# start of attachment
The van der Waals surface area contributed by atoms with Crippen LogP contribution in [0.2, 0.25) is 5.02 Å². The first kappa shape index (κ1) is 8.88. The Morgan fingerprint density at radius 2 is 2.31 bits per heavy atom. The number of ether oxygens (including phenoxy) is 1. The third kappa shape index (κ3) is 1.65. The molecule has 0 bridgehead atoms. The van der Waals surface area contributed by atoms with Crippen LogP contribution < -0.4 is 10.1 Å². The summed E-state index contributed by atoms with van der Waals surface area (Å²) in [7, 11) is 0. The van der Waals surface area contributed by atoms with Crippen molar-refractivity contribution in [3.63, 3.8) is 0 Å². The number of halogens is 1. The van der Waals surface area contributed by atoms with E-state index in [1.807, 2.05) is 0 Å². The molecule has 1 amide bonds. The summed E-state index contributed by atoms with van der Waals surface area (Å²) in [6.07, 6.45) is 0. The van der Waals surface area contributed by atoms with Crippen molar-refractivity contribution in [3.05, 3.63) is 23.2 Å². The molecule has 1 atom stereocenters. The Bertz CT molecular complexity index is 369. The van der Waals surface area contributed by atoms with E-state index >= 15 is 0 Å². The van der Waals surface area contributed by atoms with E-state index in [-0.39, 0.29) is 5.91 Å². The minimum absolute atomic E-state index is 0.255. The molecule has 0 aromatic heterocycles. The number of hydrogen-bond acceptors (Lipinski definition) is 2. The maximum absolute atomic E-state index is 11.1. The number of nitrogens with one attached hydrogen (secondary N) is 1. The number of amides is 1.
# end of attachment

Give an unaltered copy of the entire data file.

The van der Waals surface area contributed by atoms with Crippen LogP contribution in [0.2, 0.25) is 5.02 Å². The first kappa shape index (κ1) is 8.88. The Morgan fingerprint density at radius 2 is 2.31 bits per heavy atom. The number of ether oxygens (including phenoxy) is 1. The third kappa shape index (κ3) is 1.65. The molecule has 0 bridgehead atoms. The van der Waals surface area contributed by atoms with Crippen LogP contribution < -0.4 is 10.1 Å². The summed E-state index contributed by atoms with van der Waals surface area (Å²) in [7, 11) is 0. The van der Waals surface area contributed by atoms with Crippen molar-refractivity contribution in [3.63, 3.8) is 0 Å². The number of halogens is 1. The van der Waals surface area contributed by atoms with E-state index in [1.807, 2.05) is 0 Å². The molecule has 1 amide bonds. The summed E-state index contributed by atoms with van der Waals surface area (Å²) in [6.07, 6.45) is 0. The van der Waals surface area contributed by atoms with Crippen molar-refractivity contribution in [3.05, 3.63) is 23.2 Å². The molecule has 1 atom stereocenters. The Bertz CT molecular complexity index is 369. The van der Waals surface area contributed by atoms with E-state index >= 15 is 0 Å². The van der Waals surface area contributed by atoms with E-state index in [-0.39, 0.29) is 5.91 Å². The minimum absolute atomic E-state index is 0.255. The molecule has 0 aromatic heterocycles. The number of hydrogen-bond acceptors (Lipinski definition) is 2. The maximum absolute atomic E-state index is 11.1. The number of nitrogens with one attached hydrogen (secondary N) is 1. The number of amides is 1.